Only a few members of Congress raised the kind of objections which contemplated the types of abuses, which Klein and other whistleblowers exposed.
The PATRIOT Act was developed in 45 days. Several representatives admitted they had not read the bill. Open debate was largely forbidden and amendments to the legislation were discouraged.
Only one U.S. senator voted against the bill—Senator Russ Feingold of Wisconsin.
Feingold nobly attempted on October 11 to amend the PATRIOT Act to remove some of its worst elements. He tried to amend it so an anti-hacking provision was narrowed. He believed it could “allow universities, libraries, and employers to permit government surveillance of people who are permitted to use the computer facilities of those entities. Such surveillance would take place without a judicial order or probable cause to believe that a crime is being committed.”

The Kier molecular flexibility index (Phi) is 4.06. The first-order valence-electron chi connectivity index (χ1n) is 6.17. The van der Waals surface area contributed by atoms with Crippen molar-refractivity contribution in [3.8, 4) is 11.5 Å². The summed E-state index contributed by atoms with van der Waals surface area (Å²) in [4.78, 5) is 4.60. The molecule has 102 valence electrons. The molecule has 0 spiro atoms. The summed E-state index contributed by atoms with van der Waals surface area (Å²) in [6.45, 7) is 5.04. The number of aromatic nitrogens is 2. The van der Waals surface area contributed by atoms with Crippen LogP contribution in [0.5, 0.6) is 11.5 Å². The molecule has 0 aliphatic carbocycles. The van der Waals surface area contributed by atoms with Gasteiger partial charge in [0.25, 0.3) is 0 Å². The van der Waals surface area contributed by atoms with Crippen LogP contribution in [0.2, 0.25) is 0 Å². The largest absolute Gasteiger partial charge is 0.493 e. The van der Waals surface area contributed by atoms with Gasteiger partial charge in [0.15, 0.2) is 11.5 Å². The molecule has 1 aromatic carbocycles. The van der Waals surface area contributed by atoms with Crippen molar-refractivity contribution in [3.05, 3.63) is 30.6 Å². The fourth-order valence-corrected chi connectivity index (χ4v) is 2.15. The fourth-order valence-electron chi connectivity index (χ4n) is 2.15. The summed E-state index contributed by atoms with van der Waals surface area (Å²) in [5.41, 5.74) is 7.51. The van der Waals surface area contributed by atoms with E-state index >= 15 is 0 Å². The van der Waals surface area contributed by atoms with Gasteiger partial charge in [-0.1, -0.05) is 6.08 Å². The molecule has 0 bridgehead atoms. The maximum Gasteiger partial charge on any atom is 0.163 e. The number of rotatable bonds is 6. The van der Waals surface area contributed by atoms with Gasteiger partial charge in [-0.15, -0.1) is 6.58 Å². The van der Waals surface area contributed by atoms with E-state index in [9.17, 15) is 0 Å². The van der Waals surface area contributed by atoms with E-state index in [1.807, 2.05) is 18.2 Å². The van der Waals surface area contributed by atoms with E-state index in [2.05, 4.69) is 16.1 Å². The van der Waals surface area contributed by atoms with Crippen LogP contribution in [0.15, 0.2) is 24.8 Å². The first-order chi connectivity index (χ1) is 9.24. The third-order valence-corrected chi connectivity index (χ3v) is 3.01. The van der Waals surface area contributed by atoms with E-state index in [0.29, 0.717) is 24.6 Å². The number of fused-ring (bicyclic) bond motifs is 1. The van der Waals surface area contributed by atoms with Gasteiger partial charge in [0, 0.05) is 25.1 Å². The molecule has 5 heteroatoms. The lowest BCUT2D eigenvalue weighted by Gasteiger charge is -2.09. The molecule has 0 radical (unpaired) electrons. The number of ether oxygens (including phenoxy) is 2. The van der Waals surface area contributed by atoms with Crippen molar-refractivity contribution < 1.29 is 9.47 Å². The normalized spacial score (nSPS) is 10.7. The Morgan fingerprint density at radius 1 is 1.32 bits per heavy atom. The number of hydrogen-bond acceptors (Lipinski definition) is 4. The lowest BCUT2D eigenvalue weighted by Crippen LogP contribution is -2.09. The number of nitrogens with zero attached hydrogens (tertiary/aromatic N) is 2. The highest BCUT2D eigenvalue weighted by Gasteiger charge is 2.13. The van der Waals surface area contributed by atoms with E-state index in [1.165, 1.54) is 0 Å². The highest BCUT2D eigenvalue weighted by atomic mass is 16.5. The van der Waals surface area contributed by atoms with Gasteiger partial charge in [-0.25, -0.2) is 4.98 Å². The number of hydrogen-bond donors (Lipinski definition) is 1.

A second amendment offered urged senators to a safeguard in the “roving wiretap authority” section of the bill. Feingold believed an order in the Foreign Intelligence Surveillance Act should have been required to “ascertain that the target of the surveillance [was] actually in the house that [was] bugged, or using the phone that [was] tapped.”
Yet another amendment involved section 215, which stated all business records could be compelled for production by the FBI, including medical records from a hospital or doctor, educational records, or records of books a person checked out from a library. Feingold tried to make sure this provision did not become “the platform or an excuse for a fishing expedition for damaging information on American citizens who are not the subjects of FISA surveillance.”